Thursday, December 03, 2015
We seriously need to speak with more loving words in this country. We have a crisis. I denied it for a long time, but I've come to believe we do. I don't think we often realize that our words matter. I'm not saying that any particular shooting was caused by our unloving words, but I do believe that we live in an unhealthy emotional climate.
Stories go viral, sometimes instantly, and we get caught up in them, and we feel we have to have an opinion. Whether it's an airline passenger putting his seat back or a restaurant owner scolding a toddler, we hear about it, make a judgment, and we think it's our business. Believe me, I include myself. I got all caught up in that restaurant story a while back before I realized that none of us were there.
We - as a people - hear stories about things that happen here or elsewhere in the world, and we let unhealthy emotions such as anger and fear color our judgement. We sometimes let fear and speakers and writers who are fearful tell us what to think of this group of people or that.
Fear has its place. In the midst of a shooting, fear is normal. When you don't know if your loved one is safe, fear is normal. Fear can even help us with "fight or flight" in the moment or in the hour of a crisis.
But if we live with fear and anger every day...normal emotions, but if we give in to them to the point of making decisions, and especially judgments, based on them, we can more easily make bad decisions or poor judgments. When our judgments adversely affect other people, I believe it's like a snowball, or a snow fort from which to take potshots. It takes time and effort to go from a snowball to a whole city or nation of snow forts, but it seems to me we are working toward it.
I wonder how inclined we as a nation are to putting people down, when someone who speaks disrespectful words to or about many groups is supposedly a "front runner" for one party's presidential candidate (though I do wonder where that title comes from; no one asked me). I wonder how much respect we have for the individual person when I see people say, "Those people"...whatever supposed "group" they may be indicating. I wonder what our vulnerable teens and young adults are learning when they see and hear fearful and angry and disrespectful words thrown around, all over the web.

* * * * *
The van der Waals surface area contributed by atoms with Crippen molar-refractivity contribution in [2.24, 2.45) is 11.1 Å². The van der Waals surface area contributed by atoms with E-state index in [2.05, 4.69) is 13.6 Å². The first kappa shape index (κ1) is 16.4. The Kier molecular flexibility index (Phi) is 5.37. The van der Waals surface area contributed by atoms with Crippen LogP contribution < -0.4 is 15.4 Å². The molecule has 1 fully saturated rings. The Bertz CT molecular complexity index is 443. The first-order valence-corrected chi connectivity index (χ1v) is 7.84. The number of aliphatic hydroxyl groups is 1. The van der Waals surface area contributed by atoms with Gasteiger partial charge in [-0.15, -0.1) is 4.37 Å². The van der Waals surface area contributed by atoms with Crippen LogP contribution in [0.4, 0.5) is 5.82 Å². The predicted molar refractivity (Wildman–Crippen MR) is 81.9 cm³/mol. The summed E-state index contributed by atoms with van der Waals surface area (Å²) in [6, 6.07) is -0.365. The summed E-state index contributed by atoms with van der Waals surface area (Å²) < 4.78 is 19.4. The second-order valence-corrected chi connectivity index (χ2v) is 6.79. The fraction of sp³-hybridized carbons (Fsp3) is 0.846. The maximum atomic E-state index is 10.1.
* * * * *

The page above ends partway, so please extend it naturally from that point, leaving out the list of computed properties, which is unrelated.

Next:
I know it's simplistic. I'm a pretty complex thinker, myself. I know it's not the only answer. But I'm more convinced every single day that we need more love and more respect. We need to look at each person and realize that this is an individual; realize this person has a mother or a brother; this person has a backstory that we probably know nothing about (even if we know some of their backstory); and realize that this person was created by the same God who made us.
What if we looked at people who believe differently than we do or who make decisions we don't like, and we said: I wonder where they are coming from; maybe they think they are doing the right thing. We can fight for principles we believe in (whatever they may be, and my friends and family are very diverse in their beliefs)...we can fight for principles without stripping any one of their dignity, without assigning motive, knowing that only God knows what is in anyone's heart.
I'm not saying don't punish individual people, within the law, for hurting other people! I'm not saying don't stop people from breaking the law. I'm not saying don't work to change laws we think need changing. I'm just saying we need to love. We need to respect. We need to show our young people that their world, their country, their community - and today, the online community as well - can be a loving place, not just in deeds, but in words, words which often precede deeds.
How can we fight evil except with love?